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The following profile is one in a series of stories profiling candidates for the upcoming municipal election May 2. 

BY LANDON WOODROOF

Whether as a parent, a businessperson or a politician, Regina Smithson has a rich history of involvement in the Brentwood community.

She and her husband, John, moved here in the early 1980s and ever since, in one capacity or another, Smithson has been a constant presence in the life of the city.

Part of it is that Regina Smithson loves interacting with people. And that’s a good thing, when you consider she grew up one of 12 children in tiny Rayville, Louisiana.

“It was always the football team or the cheerleading team,” she remembers. “I was in the band. There were always people in our house.”

Smithson sees that time in her life as key to the type of public servant she later became. When you’re one of 12 in a bustling household, you are constantly surrounded by other people’s perspectives and stories.

“You don’t have to be from a large family to serve, but it does give you a different perspective on life and people,” she said.

After Rayville, Smithson moved around a bit, before settling in Huntsville, Alabama, where she found an office job at Boeing, while the company was building the Saturn V rocket. There, she met John, an engineer who would soon become her husband. Within a few years, the couple had three children: Kim, Laird and Cynthia. Then, in 1979, the Smithsons started their own business, the financial firm, Smithson & Associates.

In 1982, the Smithson family decided they wanted to make a change. They considered several different locations, but ultimately chose to move to Brentwood.

“We could have moved anywhere we wanted to,” Smithson said. “We just looked around in different areas and loved Brentwood and said, ‘That’s where we want to settle.’”

In Brentwood, Smithson focused on raising her children and growing her family business. She and John “built our business together,” Regina said, yet she still found the time to stay closely connected to her kids’ schools.

“I volunteered at all the schools the whole time all of my kids were in school,” she said. “I wanted to have a presence in the school with my kids there. I thought that was important.”

All three of the Smithsons’ children attended Williamson County Public schools, graduating from Brentwood High School, and all have chosen to raise their families in Brentwood as well. Altogether, Smithson has 11 grandchildren: the oldest of whom is a lacrosse player at Utah State University, and the youngest of whom are six-year-old twins at Scales Elementary. In between, she has a grandchild at Southern Utah University, one at Brentwood High, two at Brentwood Middle School, two at Edmondson Elementary and two more at Scales.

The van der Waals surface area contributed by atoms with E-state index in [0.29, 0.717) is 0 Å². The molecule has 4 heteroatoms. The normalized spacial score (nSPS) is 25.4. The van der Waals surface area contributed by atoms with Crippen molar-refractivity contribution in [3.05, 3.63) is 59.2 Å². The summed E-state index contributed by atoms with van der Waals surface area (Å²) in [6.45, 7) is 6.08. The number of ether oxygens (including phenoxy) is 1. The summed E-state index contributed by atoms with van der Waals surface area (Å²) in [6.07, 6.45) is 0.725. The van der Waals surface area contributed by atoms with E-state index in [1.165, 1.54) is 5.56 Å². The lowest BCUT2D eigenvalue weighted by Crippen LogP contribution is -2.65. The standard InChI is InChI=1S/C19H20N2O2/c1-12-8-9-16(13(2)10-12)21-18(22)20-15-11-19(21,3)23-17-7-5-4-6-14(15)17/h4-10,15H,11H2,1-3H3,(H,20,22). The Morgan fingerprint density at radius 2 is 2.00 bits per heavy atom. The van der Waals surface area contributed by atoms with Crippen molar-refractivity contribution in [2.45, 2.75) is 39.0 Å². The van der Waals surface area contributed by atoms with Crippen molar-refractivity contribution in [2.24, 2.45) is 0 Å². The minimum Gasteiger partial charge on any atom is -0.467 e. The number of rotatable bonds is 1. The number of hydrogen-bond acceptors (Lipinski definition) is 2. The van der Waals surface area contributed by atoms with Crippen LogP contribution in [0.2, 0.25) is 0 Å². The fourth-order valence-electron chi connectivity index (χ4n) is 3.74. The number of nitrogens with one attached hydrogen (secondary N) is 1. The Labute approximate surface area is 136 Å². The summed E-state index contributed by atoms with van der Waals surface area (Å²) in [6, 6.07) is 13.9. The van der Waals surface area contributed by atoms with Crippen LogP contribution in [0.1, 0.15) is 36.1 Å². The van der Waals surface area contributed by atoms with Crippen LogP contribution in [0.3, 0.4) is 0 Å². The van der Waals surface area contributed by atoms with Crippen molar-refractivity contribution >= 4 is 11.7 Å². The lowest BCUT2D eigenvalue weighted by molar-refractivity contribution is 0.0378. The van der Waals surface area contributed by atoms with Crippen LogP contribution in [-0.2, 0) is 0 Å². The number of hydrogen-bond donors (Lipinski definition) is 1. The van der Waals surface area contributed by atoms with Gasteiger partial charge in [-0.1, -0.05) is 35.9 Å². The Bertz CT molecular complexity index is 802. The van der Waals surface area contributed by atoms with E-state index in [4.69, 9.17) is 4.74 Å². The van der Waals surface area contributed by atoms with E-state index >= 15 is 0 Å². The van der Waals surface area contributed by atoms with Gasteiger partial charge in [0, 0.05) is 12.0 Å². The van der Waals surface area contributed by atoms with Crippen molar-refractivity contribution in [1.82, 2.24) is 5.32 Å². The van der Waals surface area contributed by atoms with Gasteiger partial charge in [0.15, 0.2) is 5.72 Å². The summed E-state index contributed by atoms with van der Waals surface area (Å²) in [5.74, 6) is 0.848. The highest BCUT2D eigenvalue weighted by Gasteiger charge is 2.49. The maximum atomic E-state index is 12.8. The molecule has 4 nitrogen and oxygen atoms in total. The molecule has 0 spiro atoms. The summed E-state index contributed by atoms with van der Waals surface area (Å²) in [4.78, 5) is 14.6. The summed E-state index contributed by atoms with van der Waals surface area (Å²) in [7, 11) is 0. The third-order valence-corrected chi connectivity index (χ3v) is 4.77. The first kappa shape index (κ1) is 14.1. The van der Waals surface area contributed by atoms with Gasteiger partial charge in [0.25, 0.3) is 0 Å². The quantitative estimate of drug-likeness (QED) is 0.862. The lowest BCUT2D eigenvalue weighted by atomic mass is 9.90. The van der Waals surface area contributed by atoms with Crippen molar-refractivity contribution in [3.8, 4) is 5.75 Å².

Smithson first entered local government in 1989, when a temporary vacancy opened up on the Board of Commissioners. She served about one-and-a-half years and enjoyed the experience. When the 1993 election rolled around, Smithson decided to run for her first full term.

“I knew that our family would be here, and I just was willing to serve,” she said. She won a spot on the city commission and has won five more elections since then.

During her time on the commission she has served on the Park Board, the Planning Commission, the Historic Commission, the Environmental Advisory Board, the Sister City Board, and she has been both vice mayor and mayor—a position she currently holds.

“I just feel like experience really counts,” she said, although that does not mean she takes her job for granted.

“I don’t think anyone’s entitled to a position, but I think if you work hard and prove yourself and you earn the trust and the confidence of the residents then that’s what gets you elected again,” she said.

Smithson is proud of many things she has accomplished during her time on the commission, including helping to make the city’s Flagpole Park a reality. The land the park currently sits on had been bandied about as a potential site for many projects over the years, including a through street. Smithson talked to residents and developers to find a different use for the land.

“Those are the kind of things that keep me motivated,” she said. “To make sure we have a better situation. Don’t just let it be what it would be, make it better. That’s my philosophy.”

Smithson hopes that voters will give her the opportunity to serve another term and again hold steadfastly to the ideals that she feels make Brentwood so great.

“I would like for us to have controlled, managed growth, continue to be financially sound, and continue to work to maintain and add to our green space,” she said.

These are not just matters of public policy to Smithson. They are closer to the heart than that. Over the years, she has watched the city grow alongside her family and she takes a personal joy in seeing it thrive.

“You know what I love?” she asked. “I love the fact that so many people move here because of what we have – the low taxes, the spaciousness, and the small community feeling we have here. And I hope that I’ve been a good part of the reason we have what we have.”

Brentwood’s Municipal Election will be held on Tuesday, May 2. Early voting runs from Wednesday, April 12 through Thursday, April 27.

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